If you are in Vermont and it is still below zero when you read this blog post, you might think you are either completely nuts, part timber wolf, or the most hardy of souls. To remain here in the northern tundra of New England during such a winter is a true testament to your depth of character.

We have had a good old fashioned cold snap here in Vermont this winter. If you are the rugged, salt-of-the-earth type, you are relishing your resilience right about now. We Vermonters tend to think of ourselves as befitting the stereotype. We are resourceful, determined, unflappable, indomitable, optimistic, independent, witty, tough, and above all entrepreneurial.

We have our roots here in Vermont. These New England proverbs hold a ring of truth for us:
“Wishing isn’t doing.”
“The world is your cow. But you have to do the milking.”
“The hardest work is to do nothing.”
“The quickest way to do many things is to do one thing at a time.”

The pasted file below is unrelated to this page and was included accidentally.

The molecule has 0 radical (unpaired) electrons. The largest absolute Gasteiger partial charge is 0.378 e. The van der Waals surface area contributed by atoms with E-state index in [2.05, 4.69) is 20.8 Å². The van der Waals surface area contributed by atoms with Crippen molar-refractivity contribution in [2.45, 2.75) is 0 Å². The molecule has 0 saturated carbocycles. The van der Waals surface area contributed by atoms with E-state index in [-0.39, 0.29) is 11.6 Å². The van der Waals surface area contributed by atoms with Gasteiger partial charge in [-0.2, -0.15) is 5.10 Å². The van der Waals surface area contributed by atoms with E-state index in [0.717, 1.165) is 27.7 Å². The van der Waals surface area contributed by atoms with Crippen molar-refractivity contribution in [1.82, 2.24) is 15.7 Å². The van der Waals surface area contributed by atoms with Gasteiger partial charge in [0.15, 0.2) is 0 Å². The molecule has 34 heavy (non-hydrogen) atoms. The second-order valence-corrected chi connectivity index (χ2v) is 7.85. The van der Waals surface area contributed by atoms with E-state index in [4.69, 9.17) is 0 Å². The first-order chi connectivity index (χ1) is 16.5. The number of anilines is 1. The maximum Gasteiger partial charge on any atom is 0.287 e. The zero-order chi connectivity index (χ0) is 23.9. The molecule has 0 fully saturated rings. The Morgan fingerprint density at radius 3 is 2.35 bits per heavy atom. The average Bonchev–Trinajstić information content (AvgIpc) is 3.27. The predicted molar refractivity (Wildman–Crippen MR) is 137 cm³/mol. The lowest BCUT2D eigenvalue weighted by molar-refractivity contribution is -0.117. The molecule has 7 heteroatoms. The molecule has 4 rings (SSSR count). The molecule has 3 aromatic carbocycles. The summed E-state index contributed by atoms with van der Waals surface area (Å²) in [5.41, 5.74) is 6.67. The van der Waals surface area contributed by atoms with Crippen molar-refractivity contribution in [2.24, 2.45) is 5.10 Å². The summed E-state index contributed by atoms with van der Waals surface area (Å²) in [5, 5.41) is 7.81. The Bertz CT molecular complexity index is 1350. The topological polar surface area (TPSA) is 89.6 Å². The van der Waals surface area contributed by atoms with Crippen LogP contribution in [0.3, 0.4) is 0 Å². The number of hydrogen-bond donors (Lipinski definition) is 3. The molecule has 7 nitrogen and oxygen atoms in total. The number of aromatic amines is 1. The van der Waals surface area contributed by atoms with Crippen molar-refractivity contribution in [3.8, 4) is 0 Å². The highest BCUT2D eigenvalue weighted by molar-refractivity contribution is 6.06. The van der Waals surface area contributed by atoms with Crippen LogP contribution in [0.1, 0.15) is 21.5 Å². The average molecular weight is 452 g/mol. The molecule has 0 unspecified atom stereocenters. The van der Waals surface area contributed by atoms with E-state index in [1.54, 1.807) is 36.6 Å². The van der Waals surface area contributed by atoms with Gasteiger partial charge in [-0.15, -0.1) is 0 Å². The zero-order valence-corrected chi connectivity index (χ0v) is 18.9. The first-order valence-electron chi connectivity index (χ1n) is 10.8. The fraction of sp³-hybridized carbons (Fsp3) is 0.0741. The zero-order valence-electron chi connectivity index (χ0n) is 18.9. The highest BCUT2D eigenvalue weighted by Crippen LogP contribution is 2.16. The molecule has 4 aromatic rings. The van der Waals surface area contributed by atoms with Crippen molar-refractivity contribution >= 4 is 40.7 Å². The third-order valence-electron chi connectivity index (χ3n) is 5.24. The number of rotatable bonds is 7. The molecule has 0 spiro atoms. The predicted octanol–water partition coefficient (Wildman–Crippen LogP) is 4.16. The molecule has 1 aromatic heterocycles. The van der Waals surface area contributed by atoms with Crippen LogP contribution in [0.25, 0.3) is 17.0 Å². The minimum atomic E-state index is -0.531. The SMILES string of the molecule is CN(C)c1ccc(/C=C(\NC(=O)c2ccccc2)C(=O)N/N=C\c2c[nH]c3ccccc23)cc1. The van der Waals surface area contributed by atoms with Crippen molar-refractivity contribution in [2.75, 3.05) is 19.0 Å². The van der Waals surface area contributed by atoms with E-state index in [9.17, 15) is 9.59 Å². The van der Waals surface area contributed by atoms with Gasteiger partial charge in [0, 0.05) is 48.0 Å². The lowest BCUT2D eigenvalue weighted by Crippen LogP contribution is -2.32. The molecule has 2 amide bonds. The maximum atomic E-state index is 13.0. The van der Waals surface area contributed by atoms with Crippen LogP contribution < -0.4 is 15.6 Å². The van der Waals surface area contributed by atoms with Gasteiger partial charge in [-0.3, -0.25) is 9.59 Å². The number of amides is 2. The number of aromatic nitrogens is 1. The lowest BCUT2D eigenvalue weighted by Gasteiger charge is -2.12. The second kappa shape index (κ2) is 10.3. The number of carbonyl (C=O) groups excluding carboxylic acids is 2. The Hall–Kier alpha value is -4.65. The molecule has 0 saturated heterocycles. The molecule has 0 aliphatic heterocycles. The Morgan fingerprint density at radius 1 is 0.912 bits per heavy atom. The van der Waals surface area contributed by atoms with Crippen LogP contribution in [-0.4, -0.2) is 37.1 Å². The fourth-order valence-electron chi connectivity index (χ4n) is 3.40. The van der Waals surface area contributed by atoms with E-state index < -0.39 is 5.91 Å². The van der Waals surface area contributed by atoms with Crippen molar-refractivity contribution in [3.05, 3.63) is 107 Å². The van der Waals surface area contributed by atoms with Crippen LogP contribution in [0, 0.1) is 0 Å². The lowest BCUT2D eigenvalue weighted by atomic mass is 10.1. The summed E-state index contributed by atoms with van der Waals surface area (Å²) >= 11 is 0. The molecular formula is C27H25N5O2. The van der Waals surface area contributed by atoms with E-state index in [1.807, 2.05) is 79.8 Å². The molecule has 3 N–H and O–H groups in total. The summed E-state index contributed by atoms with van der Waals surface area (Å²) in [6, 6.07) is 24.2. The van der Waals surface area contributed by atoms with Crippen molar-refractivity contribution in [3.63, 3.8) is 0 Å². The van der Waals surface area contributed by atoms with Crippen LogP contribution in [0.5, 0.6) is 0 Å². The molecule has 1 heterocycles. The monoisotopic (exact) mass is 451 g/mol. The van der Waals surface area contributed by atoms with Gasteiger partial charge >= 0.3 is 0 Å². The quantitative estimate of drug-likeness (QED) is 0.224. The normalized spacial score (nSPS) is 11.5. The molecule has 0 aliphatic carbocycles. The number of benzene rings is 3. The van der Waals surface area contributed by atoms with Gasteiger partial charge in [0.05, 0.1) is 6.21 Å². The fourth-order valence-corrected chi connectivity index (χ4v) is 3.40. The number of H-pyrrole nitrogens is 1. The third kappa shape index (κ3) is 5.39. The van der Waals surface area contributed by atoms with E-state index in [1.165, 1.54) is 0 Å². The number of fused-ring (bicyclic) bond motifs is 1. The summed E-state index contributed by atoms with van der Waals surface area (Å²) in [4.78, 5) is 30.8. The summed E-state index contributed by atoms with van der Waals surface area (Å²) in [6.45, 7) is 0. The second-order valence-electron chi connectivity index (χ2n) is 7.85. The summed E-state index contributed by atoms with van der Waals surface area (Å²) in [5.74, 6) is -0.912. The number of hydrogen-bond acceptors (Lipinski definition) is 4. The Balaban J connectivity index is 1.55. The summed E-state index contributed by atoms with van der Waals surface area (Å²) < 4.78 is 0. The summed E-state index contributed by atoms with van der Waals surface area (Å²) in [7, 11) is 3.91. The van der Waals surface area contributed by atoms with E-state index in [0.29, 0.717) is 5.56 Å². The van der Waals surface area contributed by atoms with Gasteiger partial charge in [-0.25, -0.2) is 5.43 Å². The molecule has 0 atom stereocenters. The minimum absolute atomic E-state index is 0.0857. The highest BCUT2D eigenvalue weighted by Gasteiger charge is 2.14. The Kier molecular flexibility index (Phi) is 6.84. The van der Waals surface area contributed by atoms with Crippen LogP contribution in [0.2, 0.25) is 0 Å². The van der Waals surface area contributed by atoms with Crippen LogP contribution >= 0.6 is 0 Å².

pieWe take particular pride in what we make and what we do. We strive to be the very best. You might think of it as Yankee ingenuity on steroids, but really it is more of a stubborn kind of survival instinct. We quash cabin fever with creativity.

Here are two great examples of what we’re talking about, both happen to have their origins in Greensboro, the current epicenter of awesome, about an hour’s drive from Northfield, the home of Comfort Colors. The Vermont cheesemaker, Jasper Hill, recently won a “best in the world” award at the annual World Cheese Awards in London. Its Bayley Hazen Blue sweeping the other 2,600 entries in the competition. Jasper Hill also won two “super gold awards for its sheep’s milk cheeses.” And for those of us who cannot live on cheese alone, Hill Farmstead Brewery makes the world’s best beer. This award was given by by RateBeer, a beer peer review site – the world’s largest and most popular. (Source: http://www.wcax.com)

Like our neighbors, we take great pride and comfort in our roots. And like them, we also try to keep a little bit of a sense of humor about it.

To the European, a Yankee is an American.
To an American, a Yankee is a New Englander.
To a New Englander, a Yankee is a Vermonter.
To a Vermonter, a Yankee is someone who eats apple pie for breakfast.
And to a Vermonter who eats apple pie for breakfast
a Yankee is someone who eats it with a knife.
~An old Yankee joke